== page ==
Realizing Hope: Life Beyond Capitalism by Michael Albert
Zed, London, 2006
Pages: 198. £14.99
||Political Studies Review
|Date accepted online:
|Published in print:
||Volume 05, Issue 03, Pages 395-474
Book Reviews: Political Theory
Realizing Hope is written by and for the political activist rather than the academic. This is evident from the lack of explicit reference to the literature of political philosophy or political science. Nevertheless, it is a book rich in political ideas which reflect new thinking among those who have, over the past decade, protested against neoliberal globalisation and war. In doing so some have developed significant and grounded critiques of the capitalist economy and its attendant social institutions. This book ought, therefore, to be of interest to political and social theorists and to social movement scholars considering the politics of contemporary left activism.
While Albert's earlier work Parecon: Life After Capitalism (London: Verso, 2003) focused almost exclusively on economics, his latest book reaches out into every sphere of life. In less than 200 pages he covers a remarkable breadth of institutions: from polity to art and from science to crime, while leaving space to consider the relevance of Marxism and anarchism as well. He begins by recalling Parecon as a vision for new economic structures in a participatory economy (hence the name) that aim to fulfil core values found within the gamut of social movements which have collectively become known as 'anti-globalisation' or 'global justice'. Centrally, Realizing Hope applies the values of solidarity, diversity, equity and self-management to investigate the intersection of Parecon's institutions with multiple social structures; it seeks a coherent and positive vision for social change.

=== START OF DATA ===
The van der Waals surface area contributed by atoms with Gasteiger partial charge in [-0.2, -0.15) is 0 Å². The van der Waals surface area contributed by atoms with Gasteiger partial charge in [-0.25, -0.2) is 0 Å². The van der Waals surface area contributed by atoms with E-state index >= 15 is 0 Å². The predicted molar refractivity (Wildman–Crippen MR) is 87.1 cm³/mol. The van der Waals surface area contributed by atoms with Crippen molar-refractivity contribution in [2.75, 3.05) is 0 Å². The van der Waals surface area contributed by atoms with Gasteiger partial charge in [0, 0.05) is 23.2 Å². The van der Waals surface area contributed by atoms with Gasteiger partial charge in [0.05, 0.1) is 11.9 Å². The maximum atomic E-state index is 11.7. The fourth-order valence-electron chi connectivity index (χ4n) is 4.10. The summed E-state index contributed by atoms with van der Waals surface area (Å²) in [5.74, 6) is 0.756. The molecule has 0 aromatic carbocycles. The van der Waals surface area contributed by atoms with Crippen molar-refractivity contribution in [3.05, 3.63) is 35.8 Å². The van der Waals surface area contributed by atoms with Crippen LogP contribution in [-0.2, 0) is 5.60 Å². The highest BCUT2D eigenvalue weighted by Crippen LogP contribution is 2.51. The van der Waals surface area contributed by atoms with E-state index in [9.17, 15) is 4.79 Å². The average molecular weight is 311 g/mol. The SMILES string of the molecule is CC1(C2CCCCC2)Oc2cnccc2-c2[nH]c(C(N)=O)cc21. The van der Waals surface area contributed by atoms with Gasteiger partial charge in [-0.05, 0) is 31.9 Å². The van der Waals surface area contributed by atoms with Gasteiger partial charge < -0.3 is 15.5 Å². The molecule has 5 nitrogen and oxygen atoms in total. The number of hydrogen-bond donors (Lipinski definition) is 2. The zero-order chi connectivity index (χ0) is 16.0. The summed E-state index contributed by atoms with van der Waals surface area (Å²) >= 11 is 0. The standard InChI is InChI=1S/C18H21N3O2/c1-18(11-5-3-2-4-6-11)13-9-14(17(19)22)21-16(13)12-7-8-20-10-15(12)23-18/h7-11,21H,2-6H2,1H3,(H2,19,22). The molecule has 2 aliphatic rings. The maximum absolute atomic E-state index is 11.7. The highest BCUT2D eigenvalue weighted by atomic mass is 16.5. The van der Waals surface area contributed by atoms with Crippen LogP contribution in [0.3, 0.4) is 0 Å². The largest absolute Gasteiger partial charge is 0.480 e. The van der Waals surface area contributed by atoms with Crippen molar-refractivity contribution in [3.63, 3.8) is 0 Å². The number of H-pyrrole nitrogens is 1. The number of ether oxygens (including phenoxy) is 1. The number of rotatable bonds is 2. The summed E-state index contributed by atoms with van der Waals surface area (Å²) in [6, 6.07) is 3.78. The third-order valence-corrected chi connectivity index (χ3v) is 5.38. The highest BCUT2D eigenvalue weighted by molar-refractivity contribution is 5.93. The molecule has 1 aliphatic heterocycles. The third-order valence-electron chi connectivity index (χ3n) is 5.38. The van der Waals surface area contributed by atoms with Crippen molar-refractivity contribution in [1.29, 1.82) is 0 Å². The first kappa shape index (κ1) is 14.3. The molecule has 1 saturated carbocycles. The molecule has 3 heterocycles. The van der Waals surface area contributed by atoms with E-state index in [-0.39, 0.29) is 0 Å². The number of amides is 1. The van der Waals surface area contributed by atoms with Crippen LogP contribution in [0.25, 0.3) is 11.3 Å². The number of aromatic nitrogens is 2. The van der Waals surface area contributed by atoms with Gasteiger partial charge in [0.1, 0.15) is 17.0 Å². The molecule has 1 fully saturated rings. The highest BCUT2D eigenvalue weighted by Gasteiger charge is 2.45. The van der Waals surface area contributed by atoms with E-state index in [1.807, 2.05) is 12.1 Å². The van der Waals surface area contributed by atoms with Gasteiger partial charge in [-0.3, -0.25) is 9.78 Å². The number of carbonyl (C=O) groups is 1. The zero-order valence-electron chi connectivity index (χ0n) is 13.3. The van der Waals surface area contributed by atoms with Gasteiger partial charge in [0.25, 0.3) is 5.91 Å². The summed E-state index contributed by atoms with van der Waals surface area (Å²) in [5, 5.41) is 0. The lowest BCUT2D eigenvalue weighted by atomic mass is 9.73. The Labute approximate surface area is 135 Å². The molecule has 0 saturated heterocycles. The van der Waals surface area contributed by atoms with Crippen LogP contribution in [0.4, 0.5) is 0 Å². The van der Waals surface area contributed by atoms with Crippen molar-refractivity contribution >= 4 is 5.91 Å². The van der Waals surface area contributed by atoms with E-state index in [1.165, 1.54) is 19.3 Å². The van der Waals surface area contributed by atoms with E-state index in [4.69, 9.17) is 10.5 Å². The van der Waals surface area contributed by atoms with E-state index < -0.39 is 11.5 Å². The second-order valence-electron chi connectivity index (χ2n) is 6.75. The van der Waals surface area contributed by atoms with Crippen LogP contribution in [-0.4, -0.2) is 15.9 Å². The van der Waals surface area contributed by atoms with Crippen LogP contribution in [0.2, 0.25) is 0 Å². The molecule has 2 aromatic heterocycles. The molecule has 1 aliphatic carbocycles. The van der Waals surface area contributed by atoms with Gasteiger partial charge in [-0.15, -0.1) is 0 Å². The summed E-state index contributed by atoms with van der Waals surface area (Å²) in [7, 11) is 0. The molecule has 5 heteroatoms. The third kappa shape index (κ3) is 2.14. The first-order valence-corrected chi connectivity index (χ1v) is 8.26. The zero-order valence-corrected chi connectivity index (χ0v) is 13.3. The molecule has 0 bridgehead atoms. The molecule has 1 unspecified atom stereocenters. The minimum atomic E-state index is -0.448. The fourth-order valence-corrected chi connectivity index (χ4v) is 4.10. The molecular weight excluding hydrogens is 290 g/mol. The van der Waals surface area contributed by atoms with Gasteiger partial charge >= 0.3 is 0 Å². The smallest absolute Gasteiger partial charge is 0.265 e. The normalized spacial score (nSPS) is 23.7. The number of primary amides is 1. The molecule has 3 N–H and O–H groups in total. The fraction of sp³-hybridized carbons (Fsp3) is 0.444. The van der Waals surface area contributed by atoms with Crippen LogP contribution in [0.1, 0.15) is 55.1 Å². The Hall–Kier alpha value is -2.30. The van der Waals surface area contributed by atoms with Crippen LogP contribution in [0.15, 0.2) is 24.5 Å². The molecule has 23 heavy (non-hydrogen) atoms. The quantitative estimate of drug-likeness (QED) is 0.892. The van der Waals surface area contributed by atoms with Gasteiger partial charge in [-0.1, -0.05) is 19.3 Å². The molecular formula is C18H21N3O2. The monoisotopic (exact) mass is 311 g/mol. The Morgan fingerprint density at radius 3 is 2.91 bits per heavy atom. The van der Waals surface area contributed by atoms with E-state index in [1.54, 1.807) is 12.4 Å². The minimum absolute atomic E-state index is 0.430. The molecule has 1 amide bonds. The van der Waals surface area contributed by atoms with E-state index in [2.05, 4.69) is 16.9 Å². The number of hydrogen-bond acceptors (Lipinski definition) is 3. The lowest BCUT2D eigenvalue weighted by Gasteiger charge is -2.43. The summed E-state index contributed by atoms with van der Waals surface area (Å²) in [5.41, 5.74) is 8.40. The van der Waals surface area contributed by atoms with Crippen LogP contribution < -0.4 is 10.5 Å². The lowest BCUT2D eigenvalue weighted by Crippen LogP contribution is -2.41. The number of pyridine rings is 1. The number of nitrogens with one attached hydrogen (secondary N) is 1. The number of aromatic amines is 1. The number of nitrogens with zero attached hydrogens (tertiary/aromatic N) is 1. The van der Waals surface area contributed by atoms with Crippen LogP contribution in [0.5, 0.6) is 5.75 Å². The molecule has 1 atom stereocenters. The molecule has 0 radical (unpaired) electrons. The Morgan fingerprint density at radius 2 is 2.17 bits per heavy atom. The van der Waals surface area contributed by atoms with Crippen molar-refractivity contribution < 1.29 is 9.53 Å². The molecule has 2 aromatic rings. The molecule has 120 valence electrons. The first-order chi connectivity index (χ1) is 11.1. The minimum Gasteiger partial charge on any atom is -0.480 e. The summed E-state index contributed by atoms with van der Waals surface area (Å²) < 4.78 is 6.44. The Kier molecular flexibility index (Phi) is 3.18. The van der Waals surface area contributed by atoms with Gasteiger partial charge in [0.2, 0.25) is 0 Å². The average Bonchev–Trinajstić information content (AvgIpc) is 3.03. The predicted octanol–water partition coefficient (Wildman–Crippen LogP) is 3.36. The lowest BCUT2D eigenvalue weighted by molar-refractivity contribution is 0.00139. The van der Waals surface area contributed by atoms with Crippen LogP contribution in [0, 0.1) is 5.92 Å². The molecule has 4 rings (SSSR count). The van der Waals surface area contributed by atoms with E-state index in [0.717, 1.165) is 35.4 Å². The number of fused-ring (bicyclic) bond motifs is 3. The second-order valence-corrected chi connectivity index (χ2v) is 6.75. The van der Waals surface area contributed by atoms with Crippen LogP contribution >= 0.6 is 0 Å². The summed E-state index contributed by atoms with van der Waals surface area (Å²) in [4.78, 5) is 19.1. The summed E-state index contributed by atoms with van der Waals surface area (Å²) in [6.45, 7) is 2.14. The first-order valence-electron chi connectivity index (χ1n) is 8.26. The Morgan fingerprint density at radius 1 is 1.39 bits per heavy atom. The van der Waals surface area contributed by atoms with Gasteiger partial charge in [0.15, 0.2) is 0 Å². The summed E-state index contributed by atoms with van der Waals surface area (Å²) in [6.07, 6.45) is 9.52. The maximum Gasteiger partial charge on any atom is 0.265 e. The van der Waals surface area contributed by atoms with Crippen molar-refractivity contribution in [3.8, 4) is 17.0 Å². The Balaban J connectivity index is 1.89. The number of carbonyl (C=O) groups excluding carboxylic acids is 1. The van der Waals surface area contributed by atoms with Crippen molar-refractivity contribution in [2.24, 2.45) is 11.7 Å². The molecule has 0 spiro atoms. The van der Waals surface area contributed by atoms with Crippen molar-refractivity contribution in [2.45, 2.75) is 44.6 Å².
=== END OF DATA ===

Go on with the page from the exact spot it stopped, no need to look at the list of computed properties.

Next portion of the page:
The consistency of Albert's arguments, applied to so many domains, is the triumph of this book. Rather than repeatedly applying the same logic he carefully avoids conflating different social systems, arguing, for instance, that 'There is nothing in the defining institutions of capitalism ...that even notices, much less differentiates and hierarchically arrays men and women ...[But] if a society's sex-gender system hierarchically differentiates men and women, capitalist economy will not ignore that reality but will aggressively exploit it' (pp. 38-9). However, the very breadth of focus - in combination with the principled necessity to leave many choices open to future participatory decisions - leaves much of the book's vision unsatisfactorily vague. Within movements that have typically valorised diversity and participation Albert may well come under fire even for those concrete proposals that he does describe. But as a political vision subject to analysis, the reader is left with far more questions than Albert has answers for.